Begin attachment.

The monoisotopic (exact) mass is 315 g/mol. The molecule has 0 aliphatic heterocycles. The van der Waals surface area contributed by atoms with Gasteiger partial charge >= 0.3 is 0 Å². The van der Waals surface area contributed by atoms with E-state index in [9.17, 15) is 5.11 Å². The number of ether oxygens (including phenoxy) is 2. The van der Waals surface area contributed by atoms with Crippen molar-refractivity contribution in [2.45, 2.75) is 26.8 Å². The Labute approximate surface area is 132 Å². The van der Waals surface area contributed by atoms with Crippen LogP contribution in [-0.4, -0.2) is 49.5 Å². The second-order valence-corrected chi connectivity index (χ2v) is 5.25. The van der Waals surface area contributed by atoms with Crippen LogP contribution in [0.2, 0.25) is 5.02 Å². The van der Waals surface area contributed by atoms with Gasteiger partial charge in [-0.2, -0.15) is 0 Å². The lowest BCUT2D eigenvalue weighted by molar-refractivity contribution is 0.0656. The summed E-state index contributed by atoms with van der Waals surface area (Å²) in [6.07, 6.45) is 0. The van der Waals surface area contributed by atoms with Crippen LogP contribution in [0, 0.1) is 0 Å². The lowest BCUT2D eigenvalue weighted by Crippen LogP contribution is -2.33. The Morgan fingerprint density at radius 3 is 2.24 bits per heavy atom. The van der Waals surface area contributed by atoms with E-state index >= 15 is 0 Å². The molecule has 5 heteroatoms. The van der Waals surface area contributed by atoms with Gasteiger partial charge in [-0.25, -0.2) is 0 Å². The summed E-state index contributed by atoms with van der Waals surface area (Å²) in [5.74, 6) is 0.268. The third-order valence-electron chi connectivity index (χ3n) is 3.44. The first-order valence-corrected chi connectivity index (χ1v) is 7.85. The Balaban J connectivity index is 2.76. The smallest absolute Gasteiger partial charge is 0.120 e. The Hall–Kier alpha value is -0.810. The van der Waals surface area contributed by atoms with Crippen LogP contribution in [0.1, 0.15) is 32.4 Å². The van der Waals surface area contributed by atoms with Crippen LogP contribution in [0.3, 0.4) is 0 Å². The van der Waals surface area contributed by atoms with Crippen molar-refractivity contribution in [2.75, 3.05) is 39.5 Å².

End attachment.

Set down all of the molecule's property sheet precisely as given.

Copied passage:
The monoisotopic (exact) mass is 315 g/mol. The molecule has 0 aliphatic heterocycles. The van der Waals surface area contributed by atoms with Gasteiger partial charge >= 0.3 is 0 Å². The van der Waals surface area contributed by atoms with E-state index in [9.17, 15) is 5.11 Å². The number of ether oxygens (including phenoxy) is 2. The van der Waals surface area contributed by atoms with Crippen molar-refractivity contribution in [2.45, 2.75) is 26.8 Å². The Labute approximate surface area is 132 Å². The van der Waals surface area contributed by atoms with Crippen LogP contribution in [-0.4, -0.2) is 49.5 Å². The second-order valence-corrected chi connectivity index (χ2v) is 5.25. The van der Waals surface area contributed by atoms with Crippen LogP contribution in [0.2, 0.25) is 5.02 Å². The van der Waals surface area contributed by atoms with Gasteiger partial charge in [-0.2, -0.15) is 0 Å². The lowest BCUT2D eigenvalue weighted by molar-refractivity contribution is 0.0656. The summed E-state index contributed by atoms with van der Waals surface area (Å²) in [6.07, 6.45) is 0. The van der Waals surface area contributed by atoms with Crippen LogP contribution in [0, 0.1) is 0 Å². The lowest BCUT2D eigenvalue weighted by Crippen LogP contribution is -2.33. The Morgan fingerprint density at radius 3 is 2.24 bits per heavy atom. The van der Waals surface area contributed by atoms with E-state index >= 15 is 0 Å². The molecule has 5 heteroatoms. The van der Waals surface area contributed by atoms with Gasteiger partial charge in [-0.25, -0.2) is 0 Å². The summed E-state index contributed by atoms with van der Waals surface area (Å²) in [5.74, 6) is 0.268. The third-order valence-electron chi connectivity index (χ3n) is 3.44. The first-order valence-corrected chi connectivity index (χ1v) is 7.85. The Balaban J connectivity index is 2.76. The smallest absolute Gasteiger partial charge is 0.120 e. The Hall–Kier alpha value is -0.810. The van der Waals surface area contributed by atoms with Crippen LogP contribution in [0.1, 0.15) is 32.4 Å². The van der Waals surface area contributed by atoms with Crippen LogP contribution in [0.3, 0.4) is 0 Å². The van der Waals surface area contributed by atoms with Crippen molar-refractivity contribution in [2.75, 3.05) is 39.5 Å².